Researchers unfold the mechanisms underlying blood disorders
A Finnish research team together with researchers from New York, USA, has uncovered a protein structure that regulates cell signalling and the formation of blood cells.
The teams results, published in Nature Structural & Molecular Biology, the most prestigious journal in the field, shed light on the mechanisms at play in haematological disorders and provide new opportunities for the design of disease-specific treatment. The work was carried out with funding from the Academy of Finland, the Cancer Society of Finland, National Institutes of Health and the Sigrid Jusélius Foundation.
Blood cell formation and activity is regulated by cytokines, small cell-signalling protein molecules, through a signal pathway mediated by Janus kinases (JAKs), a family of enzymes. Previous studies have shown that mutations in JAKs can cause severe haematological disorders as well as immunological diseases. These mutations are concentrated in the pseudokinase domain.
Leading laboratories and pharmaceutical companies around the world have long aimed at defining the structure of the pseudokinase domain of JAKs, as it has been found to be a veritable hotspot for pathogenic mutations causing haematological disorders. Led by Professor Olli Silvennoinen, the Finnish research team has now successfully determined the three-dimensional atomic-level structure of both the normal and the pathogenic pseudokinase domain.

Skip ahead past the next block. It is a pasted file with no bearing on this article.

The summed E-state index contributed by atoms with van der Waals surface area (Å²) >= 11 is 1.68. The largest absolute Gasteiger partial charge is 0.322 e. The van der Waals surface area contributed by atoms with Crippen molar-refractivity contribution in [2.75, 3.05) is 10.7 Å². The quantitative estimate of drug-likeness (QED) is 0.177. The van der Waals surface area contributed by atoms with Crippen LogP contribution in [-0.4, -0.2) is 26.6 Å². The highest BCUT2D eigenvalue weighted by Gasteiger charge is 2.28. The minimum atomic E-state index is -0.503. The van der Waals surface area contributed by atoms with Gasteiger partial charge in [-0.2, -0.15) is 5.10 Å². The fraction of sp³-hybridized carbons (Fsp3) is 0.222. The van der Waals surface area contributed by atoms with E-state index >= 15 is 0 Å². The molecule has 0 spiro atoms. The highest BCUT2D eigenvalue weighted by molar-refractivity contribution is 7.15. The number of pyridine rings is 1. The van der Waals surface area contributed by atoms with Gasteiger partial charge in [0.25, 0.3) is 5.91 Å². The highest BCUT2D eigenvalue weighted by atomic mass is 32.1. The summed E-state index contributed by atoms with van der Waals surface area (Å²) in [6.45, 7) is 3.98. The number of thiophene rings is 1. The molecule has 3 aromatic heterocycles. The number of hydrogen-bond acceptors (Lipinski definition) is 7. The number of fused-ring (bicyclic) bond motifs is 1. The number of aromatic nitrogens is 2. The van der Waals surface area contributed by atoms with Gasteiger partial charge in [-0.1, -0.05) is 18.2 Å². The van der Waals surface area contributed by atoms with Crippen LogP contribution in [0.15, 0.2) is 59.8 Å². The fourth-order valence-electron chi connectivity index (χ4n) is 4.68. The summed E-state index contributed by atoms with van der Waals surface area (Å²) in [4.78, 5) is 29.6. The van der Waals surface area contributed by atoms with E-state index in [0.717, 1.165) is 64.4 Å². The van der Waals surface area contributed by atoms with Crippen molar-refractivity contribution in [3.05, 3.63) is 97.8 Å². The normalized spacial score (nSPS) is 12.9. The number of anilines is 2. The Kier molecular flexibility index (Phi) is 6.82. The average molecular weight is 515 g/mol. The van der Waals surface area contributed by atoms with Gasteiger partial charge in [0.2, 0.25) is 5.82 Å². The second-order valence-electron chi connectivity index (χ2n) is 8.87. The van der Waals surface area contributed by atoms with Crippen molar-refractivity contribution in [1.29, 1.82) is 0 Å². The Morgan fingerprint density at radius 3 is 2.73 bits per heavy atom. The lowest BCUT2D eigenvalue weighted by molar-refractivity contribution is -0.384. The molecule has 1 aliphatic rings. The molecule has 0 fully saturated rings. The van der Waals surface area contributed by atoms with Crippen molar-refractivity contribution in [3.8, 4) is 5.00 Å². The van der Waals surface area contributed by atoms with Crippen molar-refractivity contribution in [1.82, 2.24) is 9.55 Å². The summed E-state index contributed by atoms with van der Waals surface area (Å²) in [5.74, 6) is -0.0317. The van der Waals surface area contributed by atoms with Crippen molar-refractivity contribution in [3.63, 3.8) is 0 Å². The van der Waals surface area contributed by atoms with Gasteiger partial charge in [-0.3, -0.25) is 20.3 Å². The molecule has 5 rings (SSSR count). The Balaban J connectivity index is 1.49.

Professor Silvennoinens team is the first to describe the structure of the pseudokinase domain of JAKs, laying bare the domains enzymatic mechanisms at the atomic level. The team also managed to determine the structural change, caused by the JAK2 V617F mutation, which gives rise to common myeloproliferative diseases (MPDs), such as polycythemia vera (PV), essential thrombocythemia (ET) and myelofibrosis (MF). PV and ET are blood disorders characterised by an overproduction of red blood cells or platelets, whereas MF is a disorder that causes scar tissue to accumulate in the bone marrow. The teams research results can be put to good use in developing new, targeted therapeutics for these disorders.
The study now published in Nature Structural & Molecular Biology builds on the long-standing expertise of Professor Silvennoinens team in Janus kinases. In the early 1990s, while working in the US, Silvennoinen successfully cloned the JAK2 gene and demonstrated its activity in the signalling pathways of erythropoietin and interferon. In Finland, the Silvennoinens work focused on the pseudokinase domain, determining and characterising its regulatory function.
The present study was carried out in close collaboration with New York University and Columbia University.